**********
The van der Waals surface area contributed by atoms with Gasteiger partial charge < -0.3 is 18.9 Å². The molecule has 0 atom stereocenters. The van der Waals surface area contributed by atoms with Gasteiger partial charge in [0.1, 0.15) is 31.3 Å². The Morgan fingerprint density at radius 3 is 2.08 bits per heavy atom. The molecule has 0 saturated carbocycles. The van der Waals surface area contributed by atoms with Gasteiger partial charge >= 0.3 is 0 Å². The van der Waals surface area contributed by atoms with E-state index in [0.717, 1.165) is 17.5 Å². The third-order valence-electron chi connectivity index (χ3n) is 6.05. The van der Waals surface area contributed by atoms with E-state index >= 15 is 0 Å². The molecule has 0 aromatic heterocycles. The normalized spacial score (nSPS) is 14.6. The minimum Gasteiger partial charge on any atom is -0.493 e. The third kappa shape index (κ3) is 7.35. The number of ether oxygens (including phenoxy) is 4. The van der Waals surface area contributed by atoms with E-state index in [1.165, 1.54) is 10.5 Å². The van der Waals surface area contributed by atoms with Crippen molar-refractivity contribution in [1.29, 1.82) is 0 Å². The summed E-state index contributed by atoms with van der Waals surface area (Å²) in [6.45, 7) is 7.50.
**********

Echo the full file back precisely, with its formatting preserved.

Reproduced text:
The van der Waals surface area contributed by atoms with Gasteiger partial charge < -0.3 is 18.9 Å². The molecule has 0 atom stereocenters. The van der Waals surface area contributed by atoms with Gasteiger partial charge in [0.1, 0.15) is 31.3 Å². The Morgan fingerprint density at radius 3 is 2.08 bits per heavy atom. The molecule has 0 saturated carbocycles. The van der Waals surface area contributed by atoms with Gasteiger partial charge >= 0.3 is 0 Å². The van der Waals surface area contributed by atoms with E-state index in [0.717, 1.165) is 17.5 Å². The third-order valence-electron chi connectivity index (χ3n) is 6.05. The van der Waals surface area contributed by atoms with E-state index >= 15 is 0 Å². The molecule has 0 aromatic heterocycles. The normalized spacial score (nSPS) is 14.6. The minimum Gasteiger partial charge on any atom is -0.493 e. The third kappa shape index (κ3) is 7.35. The number of ether oxygens (including phenoxy) is 4. The van der Waals surface area contributed by atoms with E-state index in [1.165, 1.54) is 10.5 Å². The van der Waals surface area contributed by atoms with Crippen molar-refractivity contribution in [1.29, 1.82) is 0 Å². The summed E-state index contributed by atoms with van der Waals surface area (Å²) in [6.45, 7) is 7.50.